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A Massive New Marine Protected Area Network in Gabon

By John Robinson

Sydney, Australia

The first day of the IUCN 2014 World Parks Congress marked a significant win for the oceans.

The President Ali Bongo Ondimba of Gabon announced the decision to create a new marine protected area network of ten marine parks covering more than 18,000 square miles (over 46,000 square kilometres). The network – encompassing about 23 percent of Gabon’s territorial waters and EEZ (Exclusive Economic Zone) – will safeguard whales, sea turtles, and other marine species inhabiting the nation’s coastal and offshore ecosystems.

A pair of bottlenose dolphins frolic in the waters of Mayumba National Park, previously the country’s only national park dedicated to the protection of marine species and one of the locations of a recent coastal survey by WCS, National Geographic, and Gabon’s Agence Nationale de Parcs Nationaux (ANPN).Photo credit: ©Peadar Brehony.
A pair of bottlenose dolphins frolic in the waters of Mayumba National Park, previously the country’s only national park dedicated to the protection of marine species and one of the locations of a recent coastal survey by WCS, National Geographic, and Gabon’s Agence Nationale de Parcs Nationaux (ANPN).Photo credit: ©Peadar Brehony.

As the President noted in his speech, this puts Gabon “near the 20 to 30 percent that marine biologists tell us is needed to maintain biodiversity and restore depleted areas outside parks.” This is a massive increase from the 1 percent of marine area currently protected by Gabon.

President Ali Bongo Ondimba added that the new protected area will include a 27,000 square kilometer expansion of Mayumba National Park, extending out to the limit of the nation’s EEZ. The new marine protected area network complements an existing terrestrial protected area system anchored by 13 national parks created in 2002.

This news by Gabon means it will be the first Central African Nation to protect its marine resources with the establishment of a marine protected area network. It was a great way to start the IUCN World Parks Congress, which aims to show that protected areas are vital to securing Earth’s biodiversity.

A recent underwater survey led by the Wildlife Conservation Society, National Geographic, and Gabon’s Agence Nationale de Parcs Nationaux (ANPN) uncovered a wealth of marine biodiversity  (such as this eel peering out from a enclosure of sea anemones), providing valuable information for the formulation and creation of the new marine protected area network. Photo credit: Enric Sala ©National Geographic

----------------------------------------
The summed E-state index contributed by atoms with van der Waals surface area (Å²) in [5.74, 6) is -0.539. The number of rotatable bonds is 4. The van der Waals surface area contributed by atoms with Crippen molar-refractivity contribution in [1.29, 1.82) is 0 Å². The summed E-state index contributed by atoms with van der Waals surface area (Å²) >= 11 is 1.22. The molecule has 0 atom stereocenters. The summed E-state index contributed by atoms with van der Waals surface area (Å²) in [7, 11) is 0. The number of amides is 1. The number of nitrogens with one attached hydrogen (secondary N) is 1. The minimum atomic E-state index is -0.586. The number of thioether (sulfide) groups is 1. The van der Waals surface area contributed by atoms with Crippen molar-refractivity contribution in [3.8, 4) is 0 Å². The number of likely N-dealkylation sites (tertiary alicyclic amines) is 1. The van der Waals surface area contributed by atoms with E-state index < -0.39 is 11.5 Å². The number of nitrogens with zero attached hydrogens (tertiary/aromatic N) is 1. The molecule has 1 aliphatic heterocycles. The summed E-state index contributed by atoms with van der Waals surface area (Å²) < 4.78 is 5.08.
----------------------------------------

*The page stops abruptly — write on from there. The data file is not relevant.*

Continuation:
A recent underwater survey led by the Wildlife Conservation Society, National Geographic, and Gabon’s Agence Nationale de Parcs Nationaux (ANPN) uncovered a wealth of marine biodiversity (such as this eel peering out from a enclosure of sea anemones), providing valuable information for the formulation and creation of the new marine protected area network. Photo credit: Enric Sala ©National Geographic

The parks will protect more than 20 species of whales and dolphins (including humpback whales and Atlantic humpback dolphins) and four species of marine turtles (among them the world’s largest breeding leatherback turtle population and the Atlantic Ocean’s largest breeding olive ridley turtle population). More than 20 species of sharks and rays occur in Gabon’s waters, many of which are threatened, including great hammerhead sharks, manta rays, whale sharks, and tiger sharks.

Gabon is showing great leadership with this news. The marine protected area system will help protect the country’s marine wildlife, while taking significant steps to curtail unregulated and unsustainable fishing from the international fleets that exploit much of Africa’s coastal waters. Gabon’s President has assured the conservation of the globally important breeding populations of whales and turtles found here. This announcement also is guaranteeing the livelihoods of the people of the country – ensuring fisheries are sustained for future generations.

Key to this news is the science behind it. The new marine protected area system used data collected over two decades of work by WCS Gabon, Gabon’s Agence Nationale de Parcs Nationaux (ANPN) and the University of Exeter to identify priority areas for parks. This included a 3-week expedition mounted by WCS, ANPN, the Waitt Institute and the National Geographic Society to survey bottom habitats and collect data on the biodiversity and health of Gabon’s marine environment.

Gabon’s marine protected area network will help protect pelagic fish populations such as these rainbow runners. Photo credit: Enric Sala ©National Geographic
Gabon’s marine protected area network will help protect pelagic fish populations such as these rainbow runners. Photo credit: Enric Sala ©National Geographic

We take great pride in the fact that WCS conservationist Mike Fay, along with National Geographic’s Enric Sala, led the research team on these underwater surveys of previously undocumented reefs, sea floors, and lagoons. More than a decade before, Fay led another team of explorers on a terrestrial survey through an intact forest corridor stretching from Congo to coastal Gabon – an astounding 2,000-mile (3,200-kilometer) journey.

For the past 25 years, WCS has supported the Government of Gabon’s initiatives to create the country’s first national park system, designed to save the country’s magnificent tracts of intact forest and abundant wildlife. Today, President Ali Bongo Ondimba’s commitment to conservation remains strong. Africa is leading and Gabon is setting an example for the world.

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John Robinson is Executive Vice President for Conservation and Science at the Wildlife Conservation Society and Vice President of the IUCN (Follow at: @wildcons).